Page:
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  1. Default We have 2 months, how much can we get in?

    Hi all

    Having read through some other posts I have seen that three months can get you a pretty decent loop trip of most places, is this still doable with 6-8 weeks without feeling too rushed? I might add that we will have a 9month old baby, so more frequent stops will be needed!

    At the moment we are planning on beginning April arrival, but we're not wanting too much in the way of colder/winter weather, would we be best waiting for a beginning may arrival? We are open to which start off destination at present and would like to plan the start off destination to route to maximise on having the best weather! Any recommendations of where to start (obviously flight prices from the UK will have a part to play in the decision!). We're wanting to include both the west and east coasts and as much in between as we can, as many national parks as we can get to see. I have just bouhht a Rand McNally road atlas as it came highly recommneded on here, so I can get more of a plan in mind. We have a rough idea of a route we want to do, which at present started in maine and somehow ended in florida, but have since decided to rethink and try and get a loop trip done after seeing comments on here. So I'm a little back to the drawing board.

    We're wanting to try and include: Maine, florida, washington, california, texas, mississippi, colorado, nebraska, carolina, missouri, minnesota. This is very vague I know, we're still in early planning stages! We have a few specifics listed already but these are the main areas we would like to pass through, although I am also wondering whether it is too ambitious or not?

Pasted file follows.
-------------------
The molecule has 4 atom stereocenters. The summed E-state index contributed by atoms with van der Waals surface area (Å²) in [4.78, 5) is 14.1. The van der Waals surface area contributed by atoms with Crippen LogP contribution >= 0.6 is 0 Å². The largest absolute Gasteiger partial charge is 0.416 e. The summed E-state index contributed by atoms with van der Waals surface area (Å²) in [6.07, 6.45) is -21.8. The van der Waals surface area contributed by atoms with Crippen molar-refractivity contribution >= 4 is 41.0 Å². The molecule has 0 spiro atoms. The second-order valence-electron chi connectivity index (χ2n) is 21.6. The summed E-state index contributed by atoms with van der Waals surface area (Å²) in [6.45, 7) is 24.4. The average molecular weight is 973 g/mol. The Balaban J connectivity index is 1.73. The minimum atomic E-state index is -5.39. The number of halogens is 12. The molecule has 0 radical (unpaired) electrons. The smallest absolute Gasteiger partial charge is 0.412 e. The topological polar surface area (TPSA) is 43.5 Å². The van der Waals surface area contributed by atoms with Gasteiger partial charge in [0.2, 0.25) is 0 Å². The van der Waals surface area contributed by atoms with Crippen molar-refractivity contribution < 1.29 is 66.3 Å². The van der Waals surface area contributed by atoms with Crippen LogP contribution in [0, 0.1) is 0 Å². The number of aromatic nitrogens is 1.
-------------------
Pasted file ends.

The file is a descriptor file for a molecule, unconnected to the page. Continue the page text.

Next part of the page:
In short, shall we wait until May to start rather than April? (we don't have the opportunity to leave it later than May to get 6-8 weeks in). For the times of year and weather, where would be best to start off and which areas should we try and leave until later in the trip.

    Apologies for this post being all over the place, my mind is on overdrive!! Any general advice would be hugely appreciated!

    Many thanks.

  2. #2
    Join Date
    Jul 2007
    Location
    South of England.
    Posts
    10,748

    Default It's a big place.

    Hello and welcome to the RTA forums !

    It can be a bit overwhelming to start with but planning soon becomes a fun part of the adventure as a whole. In 6-8 weeks you can certainly do a loop of the country but what you can fit in will depend on the pace you want to drive and what attractions you want to visit. Late April to early May would be a good time to travel as it keeps you out of the main tourist season but some places such as Yellowstone NP do not fully open until June and even in California some of the high ground in the Sierra Nevada can be off limits until mid May or later, so it's a case of figuring out how to make it work. As you are doing a complete loop then it would make sense to find the best flight deals, which I would think New York might offer the best deals and of course, a shorter flight time.

    A road atlas will be invaluable during planning and while on the road so it's a good place to start. I would also search the forums and trip planning pages for ideas and inspiration. [see the 'How to use this site' in the green tool bar above or scroll down the page to find links] Once you have marked the main place you want to visit you can then start work on how best to join the dots and weigh up the pro's and cons of the added miles anyone of them might create. Some you might drop but one thing is for sure, the more you research the more you will find !

    As you move forward with your planning and more specific questions come up then don't hesitate to ask. Once you have gotten a little further down the road with your planning we will be able to offer more meaningful advice and offer ways to 'tweak' your plans and make suggestions on routing and places in between your places. Between Colorado and California I would certainly urge you to look at Southern Utah and Arizona for amazing National parks and red rock/desert scenery, amazing !! You will have to pick and choose as 6-8 weeks is a great amount of time, but it's a huge place and there is so much to see and do. You might want those extra 2 weeks and make it 8 !